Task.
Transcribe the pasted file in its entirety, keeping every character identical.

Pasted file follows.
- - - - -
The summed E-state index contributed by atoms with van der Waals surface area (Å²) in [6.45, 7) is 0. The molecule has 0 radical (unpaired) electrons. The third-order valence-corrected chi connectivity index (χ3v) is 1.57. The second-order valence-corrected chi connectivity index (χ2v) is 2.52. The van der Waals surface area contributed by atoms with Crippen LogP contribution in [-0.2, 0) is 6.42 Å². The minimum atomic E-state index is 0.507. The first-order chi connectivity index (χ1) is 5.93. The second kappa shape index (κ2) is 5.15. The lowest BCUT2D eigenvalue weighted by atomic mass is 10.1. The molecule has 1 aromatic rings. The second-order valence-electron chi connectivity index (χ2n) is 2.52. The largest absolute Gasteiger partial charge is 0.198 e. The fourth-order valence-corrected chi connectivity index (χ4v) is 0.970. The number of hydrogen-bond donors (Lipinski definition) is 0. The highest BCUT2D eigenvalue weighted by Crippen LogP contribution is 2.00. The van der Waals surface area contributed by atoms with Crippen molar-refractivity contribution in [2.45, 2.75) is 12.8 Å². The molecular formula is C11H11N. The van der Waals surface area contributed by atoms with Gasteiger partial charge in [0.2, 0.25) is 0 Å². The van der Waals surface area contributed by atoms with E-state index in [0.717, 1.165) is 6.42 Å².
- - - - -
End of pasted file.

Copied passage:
The summed E-state index contributed by atoms with van der Waals surface area (Å²) in [6.45, 7) is 0. The molecule has 0 radical (unpaired) electrons. The third-order valence-corrected chi connectivity index (χ3v) is 1.57. The second-order valence-corrected chi connectivity index (χ2v) is 2.52. The van der Waals surface area contributed by atoms with Crippen LogP contribution in [-0.2, 0) is 6.42 Å². The minimum atomic E-state index is 0.507. The first-order chi connectivity index (χ1) is 5.93. The second kappa shape index (κ2) is 5.15. The lowest BCUT2D eigenvalue weighted by atomic mass is 10.1. The molecule has 1 aromatic rings. The second-order valence-electron chi connectivity index (χ2n) is 2.52. The largest absolute Gasteiger partial charge is 0.198 e. The fourth-order valence-corrected chi connectivity index (χ4v) is 0.970. The number of hydrogen-bond donors (Lipinski definition) is 0. The highest BCUT2D eigenvalue weighted by Crippen LogP contribution is 2.00. The van der Waals surface area contributed by atoms with Crippen molar-refractivity contribution in [2.45, 2.75) is 12.8 Å². The molecular formula is C11H11N. The van der Waals surface area contributed by atoms with Gasteiger partial charge in [0.2, 0.25) is 0 Å². The van der Waals surface area contributed by atoms with E-state index in [0.717, 1.165) is 6.42 Å².